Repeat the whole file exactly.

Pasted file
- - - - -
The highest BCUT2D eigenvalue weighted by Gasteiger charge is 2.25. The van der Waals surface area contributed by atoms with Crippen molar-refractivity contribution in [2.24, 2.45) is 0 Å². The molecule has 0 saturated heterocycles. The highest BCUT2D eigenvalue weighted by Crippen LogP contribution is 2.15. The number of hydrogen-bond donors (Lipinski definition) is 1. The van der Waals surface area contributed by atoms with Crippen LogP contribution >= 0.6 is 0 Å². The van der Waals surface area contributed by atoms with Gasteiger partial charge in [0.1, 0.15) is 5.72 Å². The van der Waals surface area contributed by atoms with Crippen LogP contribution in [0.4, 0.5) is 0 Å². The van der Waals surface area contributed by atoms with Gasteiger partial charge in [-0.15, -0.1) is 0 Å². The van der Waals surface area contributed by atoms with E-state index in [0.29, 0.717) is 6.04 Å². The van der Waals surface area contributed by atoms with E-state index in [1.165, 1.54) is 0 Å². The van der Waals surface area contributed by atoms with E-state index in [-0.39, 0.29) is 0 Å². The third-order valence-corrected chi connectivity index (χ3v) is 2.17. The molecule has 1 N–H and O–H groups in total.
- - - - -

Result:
The highest BCUT2D eigenvalue weighted by Gasteiger charge is 2.25. The van der Waals surface area contributed by atoms with Crippen molar-refractivity contribution in [2.24, 2.45) is 0 Å². The molecule has 0 saturated heterocycles. The highest BCUT2D eigenvalue weighted by Crippen LogP contribution is 2.15. The number of hydrogen-bond donors (Lipinski definition) is 1. The van der Waals surface area contributed by atoms with Crippen LogP contribution >= 0.6 is 0 Å². The van der Waals surface area contributed by atoms with Gasteiger partial charge in [0.1, 0.15) is 5.72 Å². The van der Waals surface area contributed by atoms with Crippen LogP contribution in [0.4, 0.5) is 0 Å². The van der Waals surface area contributed by atoms with Gasteiger partial charge in [-0.15, -0.1) is 0 Å². The van der Waals surface area contributed by atoms with E-state index in [0.29, 0.717) is 6.04 Å². The van der Waals surface area contributed by atoms with E-state index in [1.165, 1.54) is 0 Å². The van der Waals surface area contributed by atoms with E-state index in [-0.39, 0.29) is 0 Å². The third-order valence-corrected chi connectivity index (χ3v) is 2.17. The molecule has 1 N–H and O–H groups in total.